© Morgan, Lewis & Bockius LLP Federal Blocker of State Taxation of Certain Retirement Income of Former State Residents Presumably the determination of whether distributions meet the “substantially equal periodic payment” rule would be determined by Reg. §1.402(c)2, Q&Q 5(a) (providing that the determination is made at the annuity starting date, and is not affected by subsequent contingencies and modifications, such as death of a participant) and Q&A 5(d) (specifying that distributions over ten years can be paid under a “declining balance of years” method, which pays 1/10 in year 1, 1/9 of the remainder in year 2, etc.). 126
© Morgan, Lewis & Bockius LLP Federal Blocker of State Taxation of Certain Retirement Income of Former State Residents The Code § 3121(v)(2) regulations expressly exempt stock options, stock appreciation rights, restricted stock, severance, sick leave, compensatory time, and vacation pay. Stock options, SARs, and restricted stock could not be paid out over 10 years or as an annuity in any event. Code § 409A has significantly limited application of this exception by barring most changes in deferred compensation distribution schedules. 127
© Morgan, Lewis & Bockius LLP Federal Blocker of State Taxation of Certain Retirement Income of Former State Residents Since Code § 3121(v)(2) applies only to common law employees, it is not clear whether this provision applies to corporate directors or other non-employees (excepting certain retired partners who are covered by a later statutory expansion of this federal source tax legislation). 128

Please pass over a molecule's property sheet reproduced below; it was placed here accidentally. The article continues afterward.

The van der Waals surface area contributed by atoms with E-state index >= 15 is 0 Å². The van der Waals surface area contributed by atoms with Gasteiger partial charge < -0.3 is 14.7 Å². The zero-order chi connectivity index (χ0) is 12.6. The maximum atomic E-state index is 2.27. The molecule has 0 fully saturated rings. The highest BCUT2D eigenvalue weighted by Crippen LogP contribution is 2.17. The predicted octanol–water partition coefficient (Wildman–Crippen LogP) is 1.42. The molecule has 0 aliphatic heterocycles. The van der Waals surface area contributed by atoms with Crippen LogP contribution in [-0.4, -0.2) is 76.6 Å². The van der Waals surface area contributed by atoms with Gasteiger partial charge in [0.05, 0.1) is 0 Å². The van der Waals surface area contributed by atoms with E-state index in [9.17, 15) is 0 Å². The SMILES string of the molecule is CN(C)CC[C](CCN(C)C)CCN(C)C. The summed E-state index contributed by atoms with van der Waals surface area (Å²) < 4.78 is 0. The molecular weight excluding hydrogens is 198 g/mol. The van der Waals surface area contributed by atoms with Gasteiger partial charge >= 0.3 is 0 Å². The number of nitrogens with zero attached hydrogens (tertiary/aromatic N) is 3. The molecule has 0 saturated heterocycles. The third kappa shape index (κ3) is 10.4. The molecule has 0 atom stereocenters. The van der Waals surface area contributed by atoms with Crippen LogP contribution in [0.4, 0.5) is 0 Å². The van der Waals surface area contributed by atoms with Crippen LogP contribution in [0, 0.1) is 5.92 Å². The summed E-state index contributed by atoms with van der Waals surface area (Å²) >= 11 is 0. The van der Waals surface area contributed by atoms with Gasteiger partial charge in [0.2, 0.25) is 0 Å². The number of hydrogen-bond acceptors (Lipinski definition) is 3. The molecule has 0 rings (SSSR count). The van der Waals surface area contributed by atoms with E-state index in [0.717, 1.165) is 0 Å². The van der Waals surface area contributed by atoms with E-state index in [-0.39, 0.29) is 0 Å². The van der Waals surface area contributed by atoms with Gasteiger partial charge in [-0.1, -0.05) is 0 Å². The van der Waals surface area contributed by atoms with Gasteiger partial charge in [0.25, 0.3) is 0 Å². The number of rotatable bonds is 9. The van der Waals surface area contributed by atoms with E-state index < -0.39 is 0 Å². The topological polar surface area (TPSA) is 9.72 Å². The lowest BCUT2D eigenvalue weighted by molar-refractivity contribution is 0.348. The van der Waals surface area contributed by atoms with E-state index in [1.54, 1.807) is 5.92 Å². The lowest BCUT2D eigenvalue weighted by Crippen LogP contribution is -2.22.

© Morgan, Lewis & Bockius LLP Additional Specialized Federal Blockers of State Taxation of Transient Non-Resident Workers Congress has enacted several industry-specific laws that fully or partially block states from mandating withholding on wages of certain non-resident employees of certain types of employers: –Railroads – 49 USC §11502 (4-R Act); –Airlines – 49 USC § (Anti-Head Tax Act); –Motor Carriers – 49 USC §14503; –Fishing vessels, or vessels engaged in “foreign, coastwise, intercoastal, interstate, or noncontiguous trade” – 49 USC §
© Morgan, Lewis & Bockius LLP IRS and Independent Contractors: Basic Questions Audit Who are Independent Contractors (ICs)? What are the Applicable IRS Tests? Who are the Stakeholders? Why does Employee/IC Status Matter? What are the Financial Stakes? The Tax Relief Provisions Best Practices and Methods to Reduce Exposure IRS Information Sharing with the DOL and the states (including particularly California) 130
© Morgan, Lewis & Bockius LLP IRS and Independent Contractors: Audit Triggers and Audit Developments Increased requests for post-termination Form 1099 reporting (including in settlements); automatic review of all information reporting where the same worker received a Form W-2 and a Form requests for withholding on director fees (and pending legislation on this issue); and backup withholding audits (involving both alleged underwithholding, and penalties for non-filing of Information returns). 131